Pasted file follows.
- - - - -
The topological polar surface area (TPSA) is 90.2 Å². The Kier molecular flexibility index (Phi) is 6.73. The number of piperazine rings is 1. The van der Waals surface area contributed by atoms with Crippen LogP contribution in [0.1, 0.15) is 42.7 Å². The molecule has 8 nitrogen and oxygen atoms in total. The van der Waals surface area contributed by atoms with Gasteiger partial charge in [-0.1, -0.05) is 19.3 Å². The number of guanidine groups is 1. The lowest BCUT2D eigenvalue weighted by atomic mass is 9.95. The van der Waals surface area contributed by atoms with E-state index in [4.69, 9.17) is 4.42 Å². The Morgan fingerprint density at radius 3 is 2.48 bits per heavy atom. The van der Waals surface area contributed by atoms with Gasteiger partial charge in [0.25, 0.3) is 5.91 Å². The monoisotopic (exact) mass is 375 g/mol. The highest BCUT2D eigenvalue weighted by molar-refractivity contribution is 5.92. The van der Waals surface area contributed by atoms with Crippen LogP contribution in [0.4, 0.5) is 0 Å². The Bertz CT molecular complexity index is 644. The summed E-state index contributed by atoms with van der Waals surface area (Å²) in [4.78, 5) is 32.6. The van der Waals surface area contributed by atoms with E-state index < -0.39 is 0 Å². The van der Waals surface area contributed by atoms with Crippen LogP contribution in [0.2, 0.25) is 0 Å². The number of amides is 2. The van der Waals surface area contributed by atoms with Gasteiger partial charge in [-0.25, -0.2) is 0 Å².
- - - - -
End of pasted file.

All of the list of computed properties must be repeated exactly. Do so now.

The topological polar surface area (TPSA) is 90.2 Å². The Kier molecular flexibility index (Phi) is 6.73. The number of piperazine rings is 1. The van der Waals surface area contributed by atoms with Crippen LogP contribution in [0.1, 0.15) is 42.7 Å². The molecule has 8 nitrogen and oxygen atoms in total. The van der Waals surface area contributed by atoms with Gasteiger partial charge in [-0.1, -0.05) is 19.3 Å². The number of guanidine groups is 1. The lowest BCUT2D eigenvalue weighted by atomic mass is 9.95. The van der Waals surface area contributed by atoms with E-state index in [4.69, 9.17) is 4.42 Å². The Morgan fingerprint density at radius 3 is 2.48 bits per heavy atom. The van der Waals surface area contributed by atoms with Gasteiger partial charge in [0.25, 0.3) is 5.91 Å². The monoisotopic (exact) mass is 375 g/mol. The highest BCUT2D eigenvalue weighted by molar-refractivity contribution is 5.92. The van der Waals surface area contributed by atoms with Crippen LogP contribution in [0.4, 0.5) is 0 Å². The Bertz CT molecular complexity index is 644. The summed E-state index contributed by atoms with van der Waals surface area (Å²) in [4.78, 5) is 32.6. The van der Waals surface area contributed by atoms with E-state index < -0.39 is 0 Å². The van der Waals surface area contributed by atoms with Crippen LogP contribution in [0.2, 0.25) is 0 Å². The number of amides is 2. The van der Waals surface area contributed by atoms with Gasteiger partial charge in [-0.25, -0.2) is 0 Å².